Deloitte report boosts British industry

A new report, produced by Deloitte, has revealed that the total economic contribution of the Visitor Economy to Britain is £114 billion, or 8.2 per cent of total GDP. This is far higher than previous estimates since it takes into account the direct and indirect impact of travel and tourism in the economy. The report reveals that the sector directly employs more than 1.3 million people.The report, jointly commissioned by VisitBritain and the Tourism Alliance, shows the vital role that the Visitor Economy plays in Britain. But it also shows that while the sector has the potential to continue to grow strongly, it faces a series of short-term and longer-term challenges as international competition increases and the world economy deteriorates. It highlights a number of areas where public sector policy failures may also be harming the industry.

In the longer term it predicts that the sector’s economic impact could grow to £188 billion by 2018 although still accounting for around 8 per cent of GDP. The London Olympics in 2012 in particular is expected to provide a significant boost to tourism and travel revenues.


The report however details a number of risks to the sector that would prevent it delivering that target. These include the very real potential for a recession in 2008 and 2009 and a further increase in international competition. Deloitte suggest that - although the longevity and depth of a recession remain unclear - over the next three years, GVA for the visitor economy could be £11 billion lower with 114,000 fewer jobs created as a result of the global economic downturn than would otherwise have been the case.



Deloitte highlight a number of what it calls Market Failures and Policy Barriers that it says “could prevent the Visitor Economy from optimising its potential”. These include a lack of information about what is on offer for visitors, skill shortages, transport difficulties and overcrowding. The report also points to areas where government policy could also risk the success of the Visitor Economy, such as transport infrastructure investment, the high cost of taxes and visas to enter the UK and Climate Change legislation.


While the report examines the long-term potential of the visitor economy and presents the possible impact of the global recession, VisitBritain is calling for more immediate action - a public-private partnership and fund to promote Britain’s value for money in a spring campaign. It will take advantage of hoteliers and carriers with sharp pencils delivering great offers as well as sterling depreciating against both the US dollar and the Euro and remind Britons that holidaying at home supports British jobs.


The report comes as the British Tourism Framework Review (BTFR) is nearing completion. The review, commissioned by the Secretary of State for the Department of Culture, Media and Sport is examining the entire infrastructure surrounding the Visitor Economy to ensure that spending is directed as efficiently as possible and is leading to a restructuring of VisitBritain to separate VisitEngland with its own CEO.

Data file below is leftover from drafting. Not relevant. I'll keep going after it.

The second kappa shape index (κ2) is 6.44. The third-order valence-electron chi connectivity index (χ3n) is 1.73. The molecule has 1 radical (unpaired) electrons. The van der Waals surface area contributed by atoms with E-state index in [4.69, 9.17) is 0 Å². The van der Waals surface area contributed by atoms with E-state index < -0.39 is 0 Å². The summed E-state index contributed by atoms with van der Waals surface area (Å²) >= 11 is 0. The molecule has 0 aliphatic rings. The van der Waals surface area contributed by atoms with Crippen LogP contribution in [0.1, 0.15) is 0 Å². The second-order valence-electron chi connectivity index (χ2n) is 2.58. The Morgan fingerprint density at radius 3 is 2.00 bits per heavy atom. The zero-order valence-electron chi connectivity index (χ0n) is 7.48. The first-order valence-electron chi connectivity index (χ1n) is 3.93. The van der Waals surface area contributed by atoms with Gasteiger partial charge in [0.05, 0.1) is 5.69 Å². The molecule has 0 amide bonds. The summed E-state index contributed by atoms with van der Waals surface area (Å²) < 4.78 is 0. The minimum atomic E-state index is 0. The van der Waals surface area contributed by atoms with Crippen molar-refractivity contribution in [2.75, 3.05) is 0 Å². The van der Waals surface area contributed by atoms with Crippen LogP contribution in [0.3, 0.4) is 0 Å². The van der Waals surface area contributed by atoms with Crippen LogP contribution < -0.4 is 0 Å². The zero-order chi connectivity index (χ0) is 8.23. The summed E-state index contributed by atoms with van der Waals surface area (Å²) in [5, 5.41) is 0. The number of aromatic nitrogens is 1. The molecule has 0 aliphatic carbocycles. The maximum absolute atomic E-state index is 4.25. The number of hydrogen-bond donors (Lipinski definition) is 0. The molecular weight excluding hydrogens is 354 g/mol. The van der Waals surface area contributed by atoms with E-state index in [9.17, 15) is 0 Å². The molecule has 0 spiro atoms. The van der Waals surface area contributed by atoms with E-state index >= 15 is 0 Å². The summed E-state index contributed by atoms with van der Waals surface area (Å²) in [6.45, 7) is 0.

Christopher Rodrigues, chairman of VisitBritain and also chairman of the BTFR, commented: “This is a thorough and hugely important report from Deloitte that shows just how significant the Visitor Sector is within Britain’s economy. It highlights the enormous opportunities, but also the risks that our industry faces in the next few years. With proper Government attention and support the Visitor Economy will grow strongly over the next few years. But if market failure is allowed to continue and policy barriers are not addressed, the economic impact could be considerable.


“The recent fall in sterling and the approaching Olympics in 2012 give us a tremendous opportunity to promote Britain’s attractions as a destination to the world, provided we are given the appropriate financial tools and policy support, but the onset of the global recession makes our work and the support we receive from government ever more critical. The world travel and tourism market is highly competitive, and Britain needs to invest and support this sector to maintain our market share. We believe the BTFR, when complete, will go a long way to support the industry but no single organisation can do it alone. There needs to be wide-ranging backing from the highest levels of Government for the Visitor Economy to achieve its potential.”


Rashid Bashir, the author of the report and a senior economist at Deloitte, said: “The Visitor Economy is critical to Britain and should not be taken for granted.  Neglecting the travel and tourism sector could lead to competitive disadvantage and diminished economic outcomes for UK PLC. The current downturn highlights the need for a diversified economy to maximise employment and enterprise opportunities for people at all skill levels.


“Effective support and investment now will position the sector to take advantage of the next upturn, which could gain extra momentum from London 2012. Combined, these two factors could act as a major boost to the UK economy.”